The Green Deal Home Improvement Fund is set for a come back, with the energy secretary Ed Davey announcing GDHIF phase 2 at the Liberal Democrat Conference in Glasgow today. It will see a funding pot of £100 million made available to homeowners, giving them a second opportunity to apply for Green Deal cashback for carrying out energy saving improvements.
The first phase of GDHIF proved so popular it was suddenly shut down at the end of July after just seven weeks, with applicants swallowing up the initial £120 million funding at an unprecedented rate. Since then homeowners and businesses have been left in limbo land, as the Government set about processing vouchers and auditing the many thousands of applications they received.
Obviously it’s great that the Government seems to have listened to the industry’s call to relaunch the cash back incentive. The energy secretery has now confirmed that the Green Deal Home Improvement Fund will indeed be making a much welcomed comeback. Although no date has yet been confirmed, the cash back scheme will reopen before the end of November. It remains to be seen how much money eligible homeowners will be able to apply for. A further announcement about cashback rates, eligible measures and other terms and conditions will be made next month.
“Green Deal Home Improvement Fund vouchers went like hot cakes earlier in the year,” commented Davey. “Now even more people can cut their energy bills by making their homes more energy efficient.”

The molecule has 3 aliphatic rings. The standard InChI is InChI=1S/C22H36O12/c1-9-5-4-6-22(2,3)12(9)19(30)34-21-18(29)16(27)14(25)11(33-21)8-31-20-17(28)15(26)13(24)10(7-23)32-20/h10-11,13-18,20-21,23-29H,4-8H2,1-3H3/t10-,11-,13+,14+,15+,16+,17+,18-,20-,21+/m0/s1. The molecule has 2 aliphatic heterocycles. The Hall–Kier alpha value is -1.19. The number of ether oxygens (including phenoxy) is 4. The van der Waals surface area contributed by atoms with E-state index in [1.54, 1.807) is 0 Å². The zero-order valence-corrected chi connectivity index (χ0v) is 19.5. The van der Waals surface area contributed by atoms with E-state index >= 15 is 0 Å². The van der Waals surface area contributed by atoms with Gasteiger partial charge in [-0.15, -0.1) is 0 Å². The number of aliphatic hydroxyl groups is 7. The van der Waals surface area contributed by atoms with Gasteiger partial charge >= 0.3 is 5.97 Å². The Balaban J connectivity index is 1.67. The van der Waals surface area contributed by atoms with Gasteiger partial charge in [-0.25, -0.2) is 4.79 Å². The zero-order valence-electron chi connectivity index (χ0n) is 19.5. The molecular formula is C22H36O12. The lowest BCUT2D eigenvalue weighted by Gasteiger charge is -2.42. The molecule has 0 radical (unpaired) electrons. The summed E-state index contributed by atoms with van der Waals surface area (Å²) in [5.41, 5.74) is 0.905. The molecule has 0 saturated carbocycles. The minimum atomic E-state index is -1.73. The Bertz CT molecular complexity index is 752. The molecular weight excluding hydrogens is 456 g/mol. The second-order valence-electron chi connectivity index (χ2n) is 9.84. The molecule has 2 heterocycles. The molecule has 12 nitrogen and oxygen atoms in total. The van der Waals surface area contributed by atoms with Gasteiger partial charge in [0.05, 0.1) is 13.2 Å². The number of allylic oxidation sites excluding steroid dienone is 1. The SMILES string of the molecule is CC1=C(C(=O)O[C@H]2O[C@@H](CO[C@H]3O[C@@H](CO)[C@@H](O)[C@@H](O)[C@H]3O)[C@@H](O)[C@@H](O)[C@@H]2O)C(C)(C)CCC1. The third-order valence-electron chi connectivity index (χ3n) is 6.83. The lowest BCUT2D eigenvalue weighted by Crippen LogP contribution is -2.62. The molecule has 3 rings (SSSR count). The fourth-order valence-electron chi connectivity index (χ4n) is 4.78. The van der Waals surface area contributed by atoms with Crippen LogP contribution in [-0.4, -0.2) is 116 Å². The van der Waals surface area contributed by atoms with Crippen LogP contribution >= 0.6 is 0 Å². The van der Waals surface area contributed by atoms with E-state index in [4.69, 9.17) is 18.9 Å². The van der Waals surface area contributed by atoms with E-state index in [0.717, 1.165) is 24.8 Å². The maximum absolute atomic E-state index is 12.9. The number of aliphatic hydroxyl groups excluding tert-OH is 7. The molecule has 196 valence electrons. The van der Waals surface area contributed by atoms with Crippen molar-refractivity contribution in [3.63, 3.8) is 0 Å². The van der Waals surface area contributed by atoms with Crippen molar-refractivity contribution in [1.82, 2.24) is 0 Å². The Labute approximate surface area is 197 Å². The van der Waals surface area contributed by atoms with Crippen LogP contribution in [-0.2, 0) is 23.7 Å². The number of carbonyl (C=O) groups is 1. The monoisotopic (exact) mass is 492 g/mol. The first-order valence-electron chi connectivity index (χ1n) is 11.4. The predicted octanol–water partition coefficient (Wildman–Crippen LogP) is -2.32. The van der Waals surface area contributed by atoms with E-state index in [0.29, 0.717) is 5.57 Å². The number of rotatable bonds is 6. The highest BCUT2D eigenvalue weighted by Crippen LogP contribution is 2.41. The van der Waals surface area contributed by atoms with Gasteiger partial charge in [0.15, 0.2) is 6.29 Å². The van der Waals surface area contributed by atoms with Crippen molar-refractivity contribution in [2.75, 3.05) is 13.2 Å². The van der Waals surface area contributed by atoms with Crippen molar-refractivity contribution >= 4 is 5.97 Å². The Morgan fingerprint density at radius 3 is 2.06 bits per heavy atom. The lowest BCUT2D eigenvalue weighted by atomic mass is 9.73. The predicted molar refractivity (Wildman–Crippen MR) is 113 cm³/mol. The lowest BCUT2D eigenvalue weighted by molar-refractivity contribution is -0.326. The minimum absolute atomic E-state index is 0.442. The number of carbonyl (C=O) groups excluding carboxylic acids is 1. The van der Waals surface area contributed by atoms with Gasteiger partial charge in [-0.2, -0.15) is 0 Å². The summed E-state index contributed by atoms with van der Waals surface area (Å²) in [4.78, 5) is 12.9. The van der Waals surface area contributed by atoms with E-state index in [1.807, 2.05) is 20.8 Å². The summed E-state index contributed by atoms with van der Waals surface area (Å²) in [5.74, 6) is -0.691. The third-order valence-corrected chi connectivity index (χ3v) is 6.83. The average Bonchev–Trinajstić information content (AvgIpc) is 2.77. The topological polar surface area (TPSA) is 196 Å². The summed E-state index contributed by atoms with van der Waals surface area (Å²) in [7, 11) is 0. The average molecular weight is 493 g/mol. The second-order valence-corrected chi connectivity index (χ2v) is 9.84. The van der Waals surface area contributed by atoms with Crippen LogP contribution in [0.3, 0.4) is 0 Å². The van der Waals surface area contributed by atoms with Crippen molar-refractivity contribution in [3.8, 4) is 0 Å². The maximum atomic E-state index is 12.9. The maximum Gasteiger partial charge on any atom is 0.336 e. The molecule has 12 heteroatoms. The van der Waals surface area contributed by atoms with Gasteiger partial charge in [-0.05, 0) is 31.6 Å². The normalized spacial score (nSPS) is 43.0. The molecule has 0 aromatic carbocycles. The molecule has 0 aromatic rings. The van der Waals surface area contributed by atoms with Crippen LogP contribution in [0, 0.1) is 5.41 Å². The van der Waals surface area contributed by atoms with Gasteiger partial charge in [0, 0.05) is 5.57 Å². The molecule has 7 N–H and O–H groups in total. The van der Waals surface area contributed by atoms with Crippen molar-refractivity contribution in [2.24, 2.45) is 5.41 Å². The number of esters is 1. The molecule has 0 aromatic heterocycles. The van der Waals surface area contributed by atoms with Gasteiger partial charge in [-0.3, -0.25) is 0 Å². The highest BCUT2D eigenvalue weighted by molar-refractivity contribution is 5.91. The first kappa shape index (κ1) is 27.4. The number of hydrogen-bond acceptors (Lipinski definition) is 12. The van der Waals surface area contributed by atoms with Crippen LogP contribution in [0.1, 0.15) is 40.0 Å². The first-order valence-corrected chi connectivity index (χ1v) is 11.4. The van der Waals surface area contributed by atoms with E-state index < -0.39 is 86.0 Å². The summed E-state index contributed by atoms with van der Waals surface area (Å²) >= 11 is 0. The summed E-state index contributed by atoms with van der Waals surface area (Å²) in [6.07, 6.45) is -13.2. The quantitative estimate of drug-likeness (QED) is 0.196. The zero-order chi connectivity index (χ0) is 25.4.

The Green Deal Home Improvement Fund was introduced to raise interest in the Government’s Green Deal, a scheme which gives homeowners the opportunity to carry out energy efficient improvements, such as installing a new boiler replacement, double glazing or solid wall insulation at no upfront cost by taking out Green Deal finance.
When the incentive opened in June, homeowners could apply for cashback of up to £7,600, which was then reduced to £5,600 just prior to its closure.
Commenting on today’s news, the UK Green Building Council said they welcome its return, although warn that it’s only a “temporary solution”.
“Ed Davey should be applauded for securing the cash from the Treasury,” said John Alker, Director of Policy and Communications. “But we need to move beyond stop-start incentives which damage business confidence.”
We’ll bring you more GDHIF news as and when we get it. In the meantime you can read DECC’s official Green Deal press release.